In Buddhism, it’s about the moon. At least for New Year’s. Mahayana Buddhism — the Buddhism of Vietnam, India, China, Japan, Korea, and Tibet, among other countries — celebrates New Year’s Day the first full moon of January. This year on January 9th.
However, Theravadin Buddhists (Thailand, Cambodia, Laos and others) celebrate New Year’s the 1st full moon of April. And different countries also factor in to the equation: in China, for example, the New Year also is lunar-based, but celebrated at yet another time, often influencing Buddhist New Year celebrations as well.
In all Buddhist traditions, it’s a time for reflection as well as festivities. Traditions are dusted off from years past, and great attention is paid to preparing for the year to come. Houses are cleaned, new clothes are chosen carefully, and foods take on significance (don’t cut your noodles: they signify longevity!).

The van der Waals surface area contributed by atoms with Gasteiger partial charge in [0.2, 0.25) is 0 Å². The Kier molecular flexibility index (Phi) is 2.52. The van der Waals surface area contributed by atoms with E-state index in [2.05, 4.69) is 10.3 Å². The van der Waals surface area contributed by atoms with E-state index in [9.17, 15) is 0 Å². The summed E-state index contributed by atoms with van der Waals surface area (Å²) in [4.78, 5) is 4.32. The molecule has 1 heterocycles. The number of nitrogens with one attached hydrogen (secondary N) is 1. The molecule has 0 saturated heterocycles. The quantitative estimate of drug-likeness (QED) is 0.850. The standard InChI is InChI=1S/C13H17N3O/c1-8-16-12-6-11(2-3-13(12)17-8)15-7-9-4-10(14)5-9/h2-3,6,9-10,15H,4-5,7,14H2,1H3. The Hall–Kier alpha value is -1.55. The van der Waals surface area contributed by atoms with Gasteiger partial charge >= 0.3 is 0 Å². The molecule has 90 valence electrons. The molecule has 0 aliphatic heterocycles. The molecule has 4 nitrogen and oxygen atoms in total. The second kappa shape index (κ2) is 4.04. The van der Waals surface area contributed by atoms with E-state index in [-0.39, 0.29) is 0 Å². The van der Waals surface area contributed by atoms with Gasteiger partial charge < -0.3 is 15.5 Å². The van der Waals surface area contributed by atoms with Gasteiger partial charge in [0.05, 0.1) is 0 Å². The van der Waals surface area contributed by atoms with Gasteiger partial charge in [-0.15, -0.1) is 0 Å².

But always, honour is paid to the neighbourhood temple, to the monks and to the Buddha. A temple visit, carrying food for the monks, may also include a renewing of the Five Precepts, and possibly three prostrations in honour of the Buddha, the Sangha, and the Dharma.
In the essentials,in other words, Buddhist New Year is much like Christian New Year — a time to resolve to better ourselves, to be kinder, gentler and more observant of what matters in the world. Not a bad thing to celebrate whenever it rolls around!